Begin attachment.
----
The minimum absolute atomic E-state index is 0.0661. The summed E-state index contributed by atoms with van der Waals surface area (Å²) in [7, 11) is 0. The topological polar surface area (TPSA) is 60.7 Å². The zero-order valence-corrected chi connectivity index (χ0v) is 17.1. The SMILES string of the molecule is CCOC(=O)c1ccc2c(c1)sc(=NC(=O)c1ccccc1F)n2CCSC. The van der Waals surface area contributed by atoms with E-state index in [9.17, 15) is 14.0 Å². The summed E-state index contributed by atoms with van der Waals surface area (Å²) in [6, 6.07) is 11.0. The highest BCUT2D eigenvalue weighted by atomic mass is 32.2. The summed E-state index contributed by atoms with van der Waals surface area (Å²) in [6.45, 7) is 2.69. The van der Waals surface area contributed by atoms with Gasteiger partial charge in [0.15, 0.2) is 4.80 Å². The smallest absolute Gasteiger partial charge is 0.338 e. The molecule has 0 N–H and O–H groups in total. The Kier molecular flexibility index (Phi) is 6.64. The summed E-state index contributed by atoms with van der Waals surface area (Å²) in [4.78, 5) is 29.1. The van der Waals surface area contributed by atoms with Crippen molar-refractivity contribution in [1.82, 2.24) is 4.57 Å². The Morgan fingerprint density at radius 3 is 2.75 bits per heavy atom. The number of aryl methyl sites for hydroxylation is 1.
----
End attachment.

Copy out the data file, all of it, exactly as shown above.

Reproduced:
The minimum absolute atomic E-state index is 0.0661. The summed E-state index contributed by atoms with van der Waals surface area (Å²) in [7, 11) is 0. The topological polar surface area (TPSA) is 60.7 Å². The zero-order valence-corrected chi connectivity index (χ0v) is 17.1. The SMILES string of the molecule is CCOC(=O)c1ccc2c(c1)sc(=NC(=O)c1ccccc1F)n2CCSC. The van der Waals surface area contributed by atoms with E-state index in [9.17, 15) is 14.0 Å². The summed E-state index contributed by atoms with van der Waals surface area (Å²) in [6, 6.07) is 11.0. The highest BCUT2D eigenvalue weighted by atomic mass is 32.2. The summed E-state index contributed by atoms with van der Waals surface area (Å²) in [6.45, 7) is 2.69. The van der Waals surface area contributed by atoms with Gasteiger partial charge in [0.15, 0.2) is 4.80 Å². The smallest absolute Gasteiger partial charge is 0.338 e. The molecule has 0 N–H and O–H groups in total. The Kier molecular flexibility index (Phi) is 6.64. The summed E-state index contributed by atoms with van der Waals surface area (Å²) in [4.78, 5) is 29.1. The van der Waals surface area contributed by atoms with Crippen molar-refractivity contribution in [1.82, 2.24) is 4.57 Å². The Morgan fingerprint density at radius 3 is 2.75 bits per heavy atom. The number of aryl methyl sites for hydroxylation is 1.